Skip to Main Content


The staff of the Maryland State Archives presents educational programs to the community to share information about our collections. We invite you to participate in our upcoming events or to view recordings of our past programs. If you have a suggestion for a program topic or search tip you would like to see here in the future, please email your recommendation to Thank you for your support.

Past Events

View recordings of past lectures, seminars, tours and workshops, as well as helpful training videos on how to use various records in our collections in our free online Presentation Library.

Upcoming Events

Riversdale House

Title: April Lunch and Learn - Changing Cultures and Landscapes: Transforming the Riversdale House Museum

Date and Time: Thursday, April 27, 2023 at 1:00pm
Presenter: Maya Davis, Executive Director of Riversdale Historic Site
Location: Online Event

Join Riversdale House Museum Director, Maya Davis as she shares the groundbreaking work to transform a traditional 19th century historic house museum into a community centered space and descendant inspired space focused on social justice. She will share the ways that the team has worked to reimagine the museum's interpretation, build relationships with a changing community, and incorporate the perspectives of Riversdale descendants.

Maya Davis is the Director of the Riversdale House Museum, a former 19th Century Plantation home that interprets the lives of the Stier and Calvert families, as well as the overwhelming majority of enslaved individuals held in bondage, and indentured and hired workers. Prior to her arrival at the museum, she was employed at the Maryland State Archives. In her role as Research Archivist, she consulted on statewide projects that documented, interpreted and preserved African American History. Some of her recent projects include the commission of a mosaic portrait of Adam Francis Plummer, participating in the Thurgood Marshall portrait team, the Frederick Douglass and Harriet Tubman Statue installation at the Maryland State House, the Annapolis Port Marker project, and the Harriet Tubman Underground Railroad National Park and Visitor Center. She currently serves on the Maryland Commission on African American History and Culture, the Maryland Lynching Truth and Reconciliation Commission, and is a board member of the Prince George’s County Historical Society and the Maryland Center for History and Culture. Maya is a graduate of Howard and George Washington Universities where she obtained degrees in History and Museum Studies.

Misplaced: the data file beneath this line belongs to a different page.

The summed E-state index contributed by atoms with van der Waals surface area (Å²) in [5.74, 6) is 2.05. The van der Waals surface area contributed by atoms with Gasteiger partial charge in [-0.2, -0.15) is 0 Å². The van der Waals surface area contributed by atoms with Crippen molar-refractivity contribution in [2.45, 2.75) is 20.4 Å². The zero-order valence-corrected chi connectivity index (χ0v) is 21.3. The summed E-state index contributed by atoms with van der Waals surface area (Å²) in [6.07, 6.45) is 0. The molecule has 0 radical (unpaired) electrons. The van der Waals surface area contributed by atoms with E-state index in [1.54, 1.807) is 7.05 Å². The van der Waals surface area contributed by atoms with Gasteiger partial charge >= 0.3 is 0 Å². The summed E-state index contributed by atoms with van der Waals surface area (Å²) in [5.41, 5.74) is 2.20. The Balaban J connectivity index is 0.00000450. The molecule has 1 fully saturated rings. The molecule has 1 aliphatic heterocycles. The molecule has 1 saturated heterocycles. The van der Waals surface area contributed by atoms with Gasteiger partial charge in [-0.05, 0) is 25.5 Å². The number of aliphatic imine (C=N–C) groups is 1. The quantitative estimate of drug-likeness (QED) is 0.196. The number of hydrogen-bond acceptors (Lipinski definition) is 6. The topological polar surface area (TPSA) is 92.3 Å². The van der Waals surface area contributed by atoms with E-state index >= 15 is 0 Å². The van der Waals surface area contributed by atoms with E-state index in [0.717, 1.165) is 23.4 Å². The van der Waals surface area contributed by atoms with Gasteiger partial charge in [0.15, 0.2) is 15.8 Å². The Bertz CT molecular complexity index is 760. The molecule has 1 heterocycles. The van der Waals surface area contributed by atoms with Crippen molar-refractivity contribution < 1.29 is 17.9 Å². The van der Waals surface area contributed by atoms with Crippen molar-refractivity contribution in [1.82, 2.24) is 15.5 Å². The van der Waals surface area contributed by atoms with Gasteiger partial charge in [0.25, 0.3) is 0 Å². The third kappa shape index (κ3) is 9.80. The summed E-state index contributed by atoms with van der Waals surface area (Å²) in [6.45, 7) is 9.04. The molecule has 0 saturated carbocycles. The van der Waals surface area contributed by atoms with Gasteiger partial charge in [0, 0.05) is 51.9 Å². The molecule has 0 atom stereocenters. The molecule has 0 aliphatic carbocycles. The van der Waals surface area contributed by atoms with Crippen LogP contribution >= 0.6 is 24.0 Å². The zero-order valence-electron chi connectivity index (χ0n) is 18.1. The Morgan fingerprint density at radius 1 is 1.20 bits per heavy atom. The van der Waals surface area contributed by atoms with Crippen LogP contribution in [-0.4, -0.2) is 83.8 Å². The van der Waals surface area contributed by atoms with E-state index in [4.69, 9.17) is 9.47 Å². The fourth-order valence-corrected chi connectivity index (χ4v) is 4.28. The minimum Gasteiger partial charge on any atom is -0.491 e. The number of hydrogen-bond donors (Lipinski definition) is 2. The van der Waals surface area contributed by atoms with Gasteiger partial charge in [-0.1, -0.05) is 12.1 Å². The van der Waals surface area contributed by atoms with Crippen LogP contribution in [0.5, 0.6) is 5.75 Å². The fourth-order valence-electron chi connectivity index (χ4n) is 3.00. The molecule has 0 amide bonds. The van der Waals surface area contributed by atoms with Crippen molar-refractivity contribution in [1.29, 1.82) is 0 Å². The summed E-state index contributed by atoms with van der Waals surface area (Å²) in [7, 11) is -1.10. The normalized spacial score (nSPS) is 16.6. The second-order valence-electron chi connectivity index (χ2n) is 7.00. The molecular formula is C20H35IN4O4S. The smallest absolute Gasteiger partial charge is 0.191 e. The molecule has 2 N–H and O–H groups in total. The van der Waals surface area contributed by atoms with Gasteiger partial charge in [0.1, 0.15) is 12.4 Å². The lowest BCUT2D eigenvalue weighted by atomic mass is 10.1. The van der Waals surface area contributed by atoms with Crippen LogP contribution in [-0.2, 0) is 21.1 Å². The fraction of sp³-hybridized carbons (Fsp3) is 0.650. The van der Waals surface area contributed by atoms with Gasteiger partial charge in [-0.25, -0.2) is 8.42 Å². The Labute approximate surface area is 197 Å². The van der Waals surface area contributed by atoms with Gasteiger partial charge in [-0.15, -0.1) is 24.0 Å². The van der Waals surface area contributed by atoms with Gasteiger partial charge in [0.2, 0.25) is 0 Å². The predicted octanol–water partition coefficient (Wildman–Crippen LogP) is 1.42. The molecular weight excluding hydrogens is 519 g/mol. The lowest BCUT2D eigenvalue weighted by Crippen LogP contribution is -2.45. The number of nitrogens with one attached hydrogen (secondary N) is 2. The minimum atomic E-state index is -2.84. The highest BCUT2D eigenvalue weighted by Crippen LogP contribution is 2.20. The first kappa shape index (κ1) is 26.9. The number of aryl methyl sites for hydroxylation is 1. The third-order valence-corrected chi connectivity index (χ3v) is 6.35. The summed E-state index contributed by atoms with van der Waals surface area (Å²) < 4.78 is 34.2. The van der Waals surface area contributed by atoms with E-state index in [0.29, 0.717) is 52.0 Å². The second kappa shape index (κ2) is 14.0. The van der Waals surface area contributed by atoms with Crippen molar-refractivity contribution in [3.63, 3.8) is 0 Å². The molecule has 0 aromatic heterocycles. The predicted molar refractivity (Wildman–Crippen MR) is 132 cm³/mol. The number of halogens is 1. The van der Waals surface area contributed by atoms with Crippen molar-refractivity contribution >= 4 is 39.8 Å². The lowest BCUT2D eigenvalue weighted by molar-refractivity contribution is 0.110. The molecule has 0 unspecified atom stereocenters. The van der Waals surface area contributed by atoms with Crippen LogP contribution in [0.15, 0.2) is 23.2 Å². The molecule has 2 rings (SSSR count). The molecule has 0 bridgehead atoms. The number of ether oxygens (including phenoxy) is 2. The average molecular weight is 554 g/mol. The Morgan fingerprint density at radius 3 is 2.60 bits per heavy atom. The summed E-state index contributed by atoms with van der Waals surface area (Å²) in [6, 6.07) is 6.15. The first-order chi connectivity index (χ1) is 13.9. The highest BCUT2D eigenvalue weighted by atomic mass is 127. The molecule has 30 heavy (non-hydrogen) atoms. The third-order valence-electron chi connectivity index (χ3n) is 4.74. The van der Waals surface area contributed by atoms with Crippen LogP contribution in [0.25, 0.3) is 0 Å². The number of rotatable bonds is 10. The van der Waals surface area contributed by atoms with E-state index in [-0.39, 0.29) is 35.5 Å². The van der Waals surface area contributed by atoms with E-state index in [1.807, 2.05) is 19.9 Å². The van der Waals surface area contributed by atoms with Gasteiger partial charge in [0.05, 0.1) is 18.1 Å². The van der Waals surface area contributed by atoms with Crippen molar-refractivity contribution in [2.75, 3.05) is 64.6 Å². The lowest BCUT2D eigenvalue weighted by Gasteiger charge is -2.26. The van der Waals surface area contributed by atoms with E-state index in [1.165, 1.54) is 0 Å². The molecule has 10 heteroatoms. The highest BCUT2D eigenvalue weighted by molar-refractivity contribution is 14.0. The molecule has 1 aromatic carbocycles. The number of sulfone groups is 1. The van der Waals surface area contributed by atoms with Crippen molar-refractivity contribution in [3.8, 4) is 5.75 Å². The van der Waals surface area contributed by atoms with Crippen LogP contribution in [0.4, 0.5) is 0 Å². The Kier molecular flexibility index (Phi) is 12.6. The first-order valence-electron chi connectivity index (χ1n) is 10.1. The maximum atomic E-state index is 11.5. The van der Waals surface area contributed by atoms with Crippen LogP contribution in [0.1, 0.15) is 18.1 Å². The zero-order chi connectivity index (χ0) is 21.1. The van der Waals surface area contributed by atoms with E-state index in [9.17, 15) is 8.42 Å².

Kasey Maes

Title: May Lunch and Learn - True Crime Stories from the Stacks: "Seduced by the instigation of the devil"

Date and Time: Thursday, May 11, 2023 at 1:00pm
Presenter: Kasey Maes, National Archives
Location: Online Event

While true crime has long fascinated humanity, finding physical records on historical cases can be a challenge. Crimes that once shook communities to their core are barely remembered, or become wisps of family lore of a great-grandfather who was found mysteriously murdered near the train tracks. How can you learn more about an old criminal case - referenced in a slip of paper, a brief article, or a single line in a book? To get an inside look at historical true crime research through archives, this talk will dive into four Maryland murder cases, spanning centuries, from 1777 to 1904.

Bio: Kasey Maes is an Archives Technician with the National Archives and Records Administration with several years of experience working in reference services. Interested in true crime, Kasey became curious about the different types of resources available for researching historical criminal cases in Maryland.

Vincent Leggett

Title: June Lunch and Learn - African American Land Conservation and Heritage Preservation: Black Beaches & Recreation

Date and Time: Thursday, June 8, 2023 at 1:00pm
Presenter: Vincent O. Leggett, Founder & President Blacks of the Chesapeake Foundation
Location: Online Event